Along with Andrew Exum, Kilcullen believes the missile strikes by armed Unmanned Aerial Vehicles is counterproductive to U.S. efforts in Pakistan. While there is value to killing senior insurgent leaders, they ask whether it is worse the resources and collateral damage. Citing that killing, not by a drone, Abu Musab al-Zarqawi in Iraq brought only about 18 days of decreased violence, they question if the resources would be better spent guarding the population.

They cite the use of drones in Somalia against the Islamic Courts Union, where the show of force led to popular anger against what was seen as an American show of force. The exact collateral damage in Pakistan is unclear; some press reports, which the authors do not appear to trust completely, suggest 50 civilians are killed for every guerrilla. [13]

Kilcullen and Exum have not yet commented on new reports that the accuracy is increasing. Exum did blog that even though drone strikes are not a strategy, the killing of Baitullah Mehsud, which seems likely, is a "good thing." [14]

References

  1. Kilcullen, David J. (2000), The political consequences of military operations in Indonesia 1945-99 : a fieldwork analysis of the political power-diffusion effects of guerrilla conflict, University of New South Wales - Australian Defence Force Academy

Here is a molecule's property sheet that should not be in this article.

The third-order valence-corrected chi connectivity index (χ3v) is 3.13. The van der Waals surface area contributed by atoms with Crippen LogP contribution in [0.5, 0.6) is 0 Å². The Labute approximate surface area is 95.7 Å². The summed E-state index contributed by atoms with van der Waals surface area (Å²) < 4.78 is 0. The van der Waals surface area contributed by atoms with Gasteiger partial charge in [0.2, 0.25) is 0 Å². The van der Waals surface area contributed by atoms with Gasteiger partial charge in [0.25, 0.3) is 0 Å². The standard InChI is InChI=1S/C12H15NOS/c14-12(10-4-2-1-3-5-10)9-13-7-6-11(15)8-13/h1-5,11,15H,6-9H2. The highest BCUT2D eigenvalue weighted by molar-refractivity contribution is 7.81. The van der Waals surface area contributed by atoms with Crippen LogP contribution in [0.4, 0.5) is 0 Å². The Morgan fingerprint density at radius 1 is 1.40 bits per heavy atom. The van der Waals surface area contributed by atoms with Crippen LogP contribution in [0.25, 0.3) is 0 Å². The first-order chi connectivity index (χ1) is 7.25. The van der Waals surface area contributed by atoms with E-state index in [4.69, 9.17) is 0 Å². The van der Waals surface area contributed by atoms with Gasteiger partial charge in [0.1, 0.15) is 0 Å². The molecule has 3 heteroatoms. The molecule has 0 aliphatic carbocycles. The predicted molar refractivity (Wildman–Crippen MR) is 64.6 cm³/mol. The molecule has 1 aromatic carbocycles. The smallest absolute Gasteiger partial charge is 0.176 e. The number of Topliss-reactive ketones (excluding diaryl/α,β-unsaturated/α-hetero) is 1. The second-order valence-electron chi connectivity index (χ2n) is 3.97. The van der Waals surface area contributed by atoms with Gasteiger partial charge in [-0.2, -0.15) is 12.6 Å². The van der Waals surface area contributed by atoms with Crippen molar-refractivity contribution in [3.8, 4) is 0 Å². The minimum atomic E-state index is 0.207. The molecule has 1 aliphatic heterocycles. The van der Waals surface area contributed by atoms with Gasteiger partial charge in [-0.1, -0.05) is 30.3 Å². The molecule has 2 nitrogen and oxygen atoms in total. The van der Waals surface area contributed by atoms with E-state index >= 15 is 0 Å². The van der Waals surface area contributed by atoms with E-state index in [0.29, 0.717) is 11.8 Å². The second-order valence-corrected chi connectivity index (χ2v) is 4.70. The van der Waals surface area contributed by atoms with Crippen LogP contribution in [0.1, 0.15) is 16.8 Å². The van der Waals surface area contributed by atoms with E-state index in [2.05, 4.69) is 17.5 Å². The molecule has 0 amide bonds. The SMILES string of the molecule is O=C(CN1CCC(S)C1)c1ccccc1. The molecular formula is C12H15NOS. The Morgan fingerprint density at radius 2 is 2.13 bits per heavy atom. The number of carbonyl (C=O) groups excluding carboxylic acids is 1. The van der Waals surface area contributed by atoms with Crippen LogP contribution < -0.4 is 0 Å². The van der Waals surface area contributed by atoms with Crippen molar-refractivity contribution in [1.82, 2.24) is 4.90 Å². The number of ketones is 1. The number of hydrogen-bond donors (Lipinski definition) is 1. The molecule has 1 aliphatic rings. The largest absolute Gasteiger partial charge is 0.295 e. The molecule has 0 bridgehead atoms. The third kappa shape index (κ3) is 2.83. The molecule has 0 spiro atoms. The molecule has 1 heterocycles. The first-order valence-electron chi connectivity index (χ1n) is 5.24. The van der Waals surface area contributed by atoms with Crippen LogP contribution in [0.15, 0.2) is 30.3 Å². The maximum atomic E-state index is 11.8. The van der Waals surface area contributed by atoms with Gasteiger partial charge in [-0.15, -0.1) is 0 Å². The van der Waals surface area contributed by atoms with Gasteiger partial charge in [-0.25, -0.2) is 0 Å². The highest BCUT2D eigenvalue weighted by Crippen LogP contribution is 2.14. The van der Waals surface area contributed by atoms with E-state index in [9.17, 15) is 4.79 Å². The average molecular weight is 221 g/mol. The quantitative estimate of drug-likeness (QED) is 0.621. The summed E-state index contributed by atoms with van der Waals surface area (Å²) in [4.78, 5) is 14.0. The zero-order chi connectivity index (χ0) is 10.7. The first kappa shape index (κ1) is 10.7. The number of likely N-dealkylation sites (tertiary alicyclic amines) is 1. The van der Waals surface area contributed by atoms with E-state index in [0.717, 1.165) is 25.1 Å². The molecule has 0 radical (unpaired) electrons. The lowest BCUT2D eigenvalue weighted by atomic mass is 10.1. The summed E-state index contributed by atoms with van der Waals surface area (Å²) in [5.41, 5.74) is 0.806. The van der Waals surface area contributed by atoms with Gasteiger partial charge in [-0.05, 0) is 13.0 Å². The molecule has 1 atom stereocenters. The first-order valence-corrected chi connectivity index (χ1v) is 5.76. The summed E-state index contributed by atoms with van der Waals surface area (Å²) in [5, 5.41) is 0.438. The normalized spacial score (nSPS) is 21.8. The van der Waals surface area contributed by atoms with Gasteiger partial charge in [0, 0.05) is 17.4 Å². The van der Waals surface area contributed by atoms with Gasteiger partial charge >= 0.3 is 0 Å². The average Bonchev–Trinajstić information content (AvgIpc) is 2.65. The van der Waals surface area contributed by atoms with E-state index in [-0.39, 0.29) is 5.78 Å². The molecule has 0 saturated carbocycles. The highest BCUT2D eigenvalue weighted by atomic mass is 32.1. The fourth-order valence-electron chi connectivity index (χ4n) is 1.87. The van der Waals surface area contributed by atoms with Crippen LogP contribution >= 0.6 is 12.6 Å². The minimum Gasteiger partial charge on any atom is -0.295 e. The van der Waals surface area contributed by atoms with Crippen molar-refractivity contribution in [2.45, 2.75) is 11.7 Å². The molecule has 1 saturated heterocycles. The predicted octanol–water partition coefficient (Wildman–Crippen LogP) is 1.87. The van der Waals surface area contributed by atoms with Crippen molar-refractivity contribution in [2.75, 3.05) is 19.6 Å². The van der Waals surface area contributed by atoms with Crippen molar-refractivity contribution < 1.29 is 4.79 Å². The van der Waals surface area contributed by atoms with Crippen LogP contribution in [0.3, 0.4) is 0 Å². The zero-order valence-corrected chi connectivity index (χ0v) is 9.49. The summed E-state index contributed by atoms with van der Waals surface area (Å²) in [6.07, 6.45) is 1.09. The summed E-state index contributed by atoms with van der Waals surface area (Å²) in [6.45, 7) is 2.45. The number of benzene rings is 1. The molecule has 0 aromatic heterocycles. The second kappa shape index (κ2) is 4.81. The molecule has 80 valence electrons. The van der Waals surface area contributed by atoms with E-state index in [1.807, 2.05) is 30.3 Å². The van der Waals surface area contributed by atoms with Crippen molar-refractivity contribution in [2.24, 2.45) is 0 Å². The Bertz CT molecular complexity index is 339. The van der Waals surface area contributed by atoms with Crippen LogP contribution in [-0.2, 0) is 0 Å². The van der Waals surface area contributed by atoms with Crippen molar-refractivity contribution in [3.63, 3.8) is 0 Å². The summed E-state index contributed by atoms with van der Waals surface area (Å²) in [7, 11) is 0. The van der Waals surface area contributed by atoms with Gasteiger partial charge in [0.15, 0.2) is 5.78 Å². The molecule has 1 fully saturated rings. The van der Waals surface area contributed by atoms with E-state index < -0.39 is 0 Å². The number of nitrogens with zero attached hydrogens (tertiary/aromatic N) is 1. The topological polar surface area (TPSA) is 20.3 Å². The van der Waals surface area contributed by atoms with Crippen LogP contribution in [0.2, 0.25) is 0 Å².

2. Ackerman, Spencer (July 28, 2008), "The Rise of the Counterinsurgents", Washington Independent
  3. Andrew Bacevich (2 March 2009), "Raising Jihad", National Interest
  4. Kilcullen, David (28 September 2006). Three Pillars of Counterinsurgency. U.S. Government Counterinsurgency Conference, Washington D.C..
  5. Kilcullen, David (8 May 2008), "Dinosaurs versus Mammals: Insurgent and Counterinsurgent Adaptation in Iraq", RAND Insurgency Board
  6. Kilcullen, David (2004), Countering Global Insurgency: A Strategy for the War on Terrorism
  7. Kilcullen, David (2007), Counterinsurgency in Iraq: Theory and Practice, 2007
  8. Kilcullen, David (May-June 2006), "Twenty-Eight Articles: Fundamentals of Company-Level Counterinsurgency", Military Review
  9. A term coined by Hank Crumpton
  10. David Kilcullen (2009), The Accidental Guerrilla: Fighting Small Wars in the Midst of a Big One, Oxford University Press, ISBN 9780195368345, pp. 5-6
  11. Who we are, Slow Food Movement
  12. Michael Scheuer (28 April 2005), "Coalition Warfare, Part II: How Zarqawi Fits into Bin Laden's World Front", Terrorism Focus, Jamestown Foundation
  13. David Kilcullen and Andrew Exum (May 17, 2009), "Op-Ed Contributors: Death From Above, Outrage Down Below", New York Times
  14. "Abu Muqawama" (Andrew Exum) (August 6, 2009), Mehsud Dead?